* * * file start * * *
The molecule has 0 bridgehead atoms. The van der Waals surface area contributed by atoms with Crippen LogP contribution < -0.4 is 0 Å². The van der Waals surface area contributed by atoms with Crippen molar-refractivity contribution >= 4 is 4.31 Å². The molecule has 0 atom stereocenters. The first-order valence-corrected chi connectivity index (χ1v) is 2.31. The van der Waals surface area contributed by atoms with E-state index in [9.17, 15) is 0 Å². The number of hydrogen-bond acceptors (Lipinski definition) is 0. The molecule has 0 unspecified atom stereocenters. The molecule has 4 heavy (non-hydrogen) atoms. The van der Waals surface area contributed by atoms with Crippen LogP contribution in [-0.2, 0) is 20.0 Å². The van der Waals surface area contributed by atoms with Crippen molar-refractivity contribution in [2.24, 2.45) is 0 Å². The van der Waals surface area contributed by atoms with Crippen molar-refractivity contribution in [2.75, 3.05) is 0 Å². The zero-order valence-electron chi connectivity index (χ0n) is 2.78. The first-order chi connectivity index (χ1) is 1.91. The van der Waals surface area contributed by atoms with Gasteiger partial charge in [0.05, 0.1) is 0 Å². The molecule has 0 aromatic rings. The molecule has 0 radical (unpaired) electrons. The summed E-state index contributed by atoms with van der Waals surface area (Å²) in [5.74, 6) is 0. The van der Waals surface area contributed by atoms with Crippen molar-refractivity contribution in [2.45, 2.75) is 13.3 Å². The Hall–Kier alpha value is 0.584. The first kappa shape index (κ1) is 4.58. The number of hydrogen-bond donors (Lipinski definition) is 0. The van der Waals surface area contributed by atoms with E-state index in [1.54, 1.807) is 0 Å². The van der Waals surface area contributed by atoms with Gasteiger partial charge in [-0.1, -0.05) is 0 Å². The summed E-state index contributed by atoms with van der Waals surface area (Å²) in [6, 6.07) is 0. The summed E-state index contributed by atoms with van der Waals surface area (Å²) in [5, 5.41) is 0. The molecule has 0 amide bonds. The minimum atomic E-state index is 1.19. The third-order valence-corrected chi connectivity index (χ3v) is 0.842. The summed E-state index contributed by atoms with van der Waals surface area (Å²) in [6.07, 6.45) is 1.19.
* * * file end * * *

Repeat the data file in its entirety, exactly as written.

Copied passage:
The molecule has 0 bridgehead atoms. The van der Waals surface area contributed by atoms with Crippen LogP contribution < -0.4 is 0 Å². The van der Waals surface area contributed by atoms with Crippen molar-refractivity contribution >= 4 is 4.31 Å². The molecule has 0 atom stereocenters. The first-order valence-corrected chi connectivity index (χ1v) is 2.31. The van der Waals surface area contributed by atoms with E-state index in [9.17, 15) is 0 Å². The number of hydrogen-bond acceptors (Lipinski definition) is 0. The molecule has 0 unspecified atom stereocenters. The molecule has 4 heavy (non-hydrogen) atoms. The van der Waals surface area contributed by atoms with Crippen LogP contribution in [-0.2, 0) is 20.0 Å². The van der Waals surface area contributed by atoms with Crippen molar-refractivity contribution in [2.24, 2.45) is 0 Å². The van der Waals surface area contributed by atoms with Crippen molar-refractivity contribution in [2.75, 3.05) is 0 Å². The zero-order valence-electron chi connectivity index (χ0n) is 2.78. The first-order chi connectivity index (χ1) is 1.91. The van der Waals surface area contributed by atoms with Gasteiger partial charge in [0.05, 0.1) is 0 Å². The molecule has 0 aromatic rings. The molecule has 0 radical (unpaired) electrons. The summed E-state index contributed by atoms with van der Waals surface area (Å²) in [5.74, 6) is 0. The van der Waals surface area contributed by atoms with Crippen molar-refractivity contribution in [2.45, 2.75) is 13.3 Å². The Hall–Kier alpha value is 0.584. The first kappa shape index (κ1) is 4.58. The number of hydrogen-bond donors (Lipinski definition) is 0. The van der Waals surface area contributed by atoms with E-state index in [1.54, 1.807) is 0 Å². The van der Waals surface area contributed by atoms with Gasteiger partial charge in [-0.1, -0.05) is 0 Å². The summed E-state index contributed by atoms with van der Waals surface area (Å²) in [6, 6.07) is 0. The summed E-state index contributed by atoms with van der Waals surface area (Å²) in [5, 5.41) is 0. The molecule has 0 amide bonds. The minimum atomic E-state index is 1.19. The third-order valence-corrected chi connectivity index (χ3v) is 0.842. The summed E-state index contributed by atoms with van der Waals surface area (Å²) in [6.07, 6.45) is 1.19.